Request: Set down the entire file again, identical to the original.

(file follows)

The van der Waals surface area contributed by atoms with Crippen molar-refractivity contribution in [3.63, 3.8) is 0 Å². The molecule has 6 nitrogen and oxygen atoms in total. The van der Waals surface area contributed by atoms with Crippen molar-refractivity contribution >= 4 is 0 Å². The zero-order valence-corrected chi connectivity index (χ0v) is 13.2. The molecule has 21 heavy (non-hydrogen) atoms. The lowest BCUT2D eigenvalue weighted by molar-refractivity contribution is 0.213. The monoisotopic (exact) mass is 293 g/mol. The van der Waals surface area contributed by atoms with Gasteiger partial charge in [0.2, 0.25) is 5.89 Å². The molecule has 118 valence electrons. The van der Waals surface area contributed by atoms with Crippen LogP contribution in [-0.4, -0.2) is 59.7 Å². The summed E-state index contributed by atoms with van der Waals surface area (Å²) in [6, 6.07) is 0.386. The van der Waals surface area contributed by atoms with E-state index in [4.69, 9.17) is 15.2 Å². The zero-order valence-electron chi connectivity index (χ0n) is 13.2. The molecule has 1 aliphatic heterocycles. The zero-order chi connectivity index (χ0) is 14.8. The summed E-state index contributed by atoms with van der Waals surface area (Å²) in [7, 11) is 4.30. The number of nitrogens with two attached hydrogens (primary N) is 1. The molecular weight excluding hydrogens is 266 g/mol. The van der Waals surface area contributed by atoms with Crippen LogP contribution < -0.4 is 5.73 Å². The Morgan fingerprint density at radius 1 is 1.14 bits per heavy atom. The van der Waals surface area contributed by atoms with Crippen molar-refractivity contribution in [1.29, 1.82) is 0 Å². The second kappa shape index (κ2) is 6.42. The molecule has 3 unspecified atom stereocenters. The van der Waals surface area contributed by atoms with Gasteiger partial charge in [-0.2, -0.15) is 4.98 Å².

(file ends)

The van der Waals surface area contributed by atoms with Crippen molar-refractivity contribution in [3.63, 3.8) is 0 Å². The molecule has 6 nitrogen and oxygen atoms in total. The van der Waals surface area contributed by atoms with Crippen molar-refractivity contribution >= 4 is 0 Å². The zero-order valence-corrected chi connectivity index (χ0v) is 13.2. The molecule has 21 heavy (non-hydrogen) atoms. The lowest BCUT2D eigenvalue weighted by molar-refractivity contribution is 0.213. The monoisotopic (exact) mass is 293 g/mol. The van der Waals surface area contributed by atoms with Gasteiger partial charge in [0.2, 0.25) is 5.89 Å². The molecule has 118 valence electrons. The van der Waals surface area contributed by atoms with Crippen LogP contribution in [-0.4, -0.2) is 59.7 Å². The summed E-state index contributed by atoms with van der Waals surface area (Å²) in [6, 6.07) is 0.386. The van der Waals surface area contributed by atoms with E-state index in [4.69, 9.17) is 15.2 Å². The zero-order valence-electron chi connectivity index (χ0n) is 13.2. The molecule has 1 aliphatic heterocycles. The zero-order chi connectivity index (χ0) is 14.8. The summed E-state index contributed by atoms with van der Waals surface area (Å²) in [7, 11) is 4.30. The number of nitrogens with two attached hydrogens (primary N) is 1. The molecular weight excluding hydrogens is 266 g/mol. The van der Waals surface area contributed by atoms with Crippen LogP contribution < -0.4 is 5.73 Å². The Morgan fingerprint density at radius 1 is 1.14 bits per heavy atom. The van der Waals surface area contributed by atoms with Crippen molar-refractivity contribution in [1.29, 1.82) is 0 Å². The second kappa shape index (κ2) is 6.42. The molecule has 3 unspecified atom stereocenters. The van der Waals surface area contributed by atoms with Gasteiger partial charge in [-0.2, -0.15) is 4.98 Å².